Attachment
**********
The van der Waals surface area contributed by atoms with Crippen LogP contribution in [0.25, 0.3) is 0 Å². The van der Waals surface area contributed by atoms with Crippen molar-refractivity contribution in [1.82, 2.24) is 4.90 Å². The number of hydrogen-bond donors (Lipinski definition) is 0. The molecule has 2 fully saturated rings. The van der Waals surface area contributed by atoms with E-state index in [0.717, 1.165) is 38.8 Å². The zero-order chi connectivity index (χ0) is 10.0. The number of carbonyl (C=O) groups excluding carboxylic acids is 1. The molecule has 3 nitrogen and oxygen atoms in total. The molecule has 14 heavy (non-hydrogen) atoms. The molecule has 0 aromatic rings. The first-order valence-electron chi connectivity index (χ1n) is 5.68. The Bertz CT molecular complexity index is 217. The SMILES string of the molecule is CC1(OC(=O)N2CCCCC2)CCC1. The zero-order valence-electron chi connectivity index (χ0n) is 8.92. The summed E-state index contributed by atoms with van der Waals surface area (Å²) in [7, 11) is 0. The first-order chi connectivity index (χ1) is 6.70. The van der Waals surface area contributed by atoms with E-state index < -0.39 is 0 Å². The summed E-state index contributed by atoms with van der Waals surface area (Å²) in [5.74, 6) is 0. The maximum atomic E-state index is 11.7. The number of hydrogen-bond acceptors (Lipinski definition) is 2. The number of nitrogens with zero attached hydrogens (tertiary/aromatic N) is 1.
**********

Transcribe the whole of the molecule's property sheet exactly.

The van der Waals surface area contributed by atoms with Crippen LogP contribution in [0.25, 0.3) is 0 Å². The van der Waals surface area contributed by atoms with Crippen molar-refractivity contribution in [1.82, 2.24) is 4.90 Å². The number of hydrogen-bond donors (Lipinski definition) is 0. The molecule has 2 fully saturated rings. The van der Waals surface area contributed by atoms with E-state index in [0.717, 1.165) is 38.8 Å². The zero-order chi connectivity index (χ0) is 10.0. The number of carbonyl (C=O) groups excluding carboxylic acids is 1. The molecule has 3 nitrogen and oxygen atoms in total. The molecule has 14 heavy (non-hydrogen) atoms. The molecule has 0 aromatic rings. The first-order valence-electron chi connectivity index (χ1n) is 5.68. The Bertz CT molecular complexity index is 217. The SMILES string of the molecule is CC1(OC(=O)N2CCCCC2)CCC1. The zero-order valence-electron chi connectivity index (χ0n) is 8.92. The summed E-state index contributed by atoms with van der Waals surface area (Å²) in [7, 11) is 0. The first-order chi connectivity index (χ1) is 6.70. The van der Waals surface area contributed by atoms with E-state index < -0.39 is 0 Å². The summed E-state index contributed by atoms with van der Waals surface area (Å²) in [5.74, 6) is 0. The maximum atomic E-state index is 11.7. The number of hydrogen-bond acceptors (Lipinski definition) is 2. The number of nitrogens with zero attached hydrogens (tertiary/aromatic N) is 1.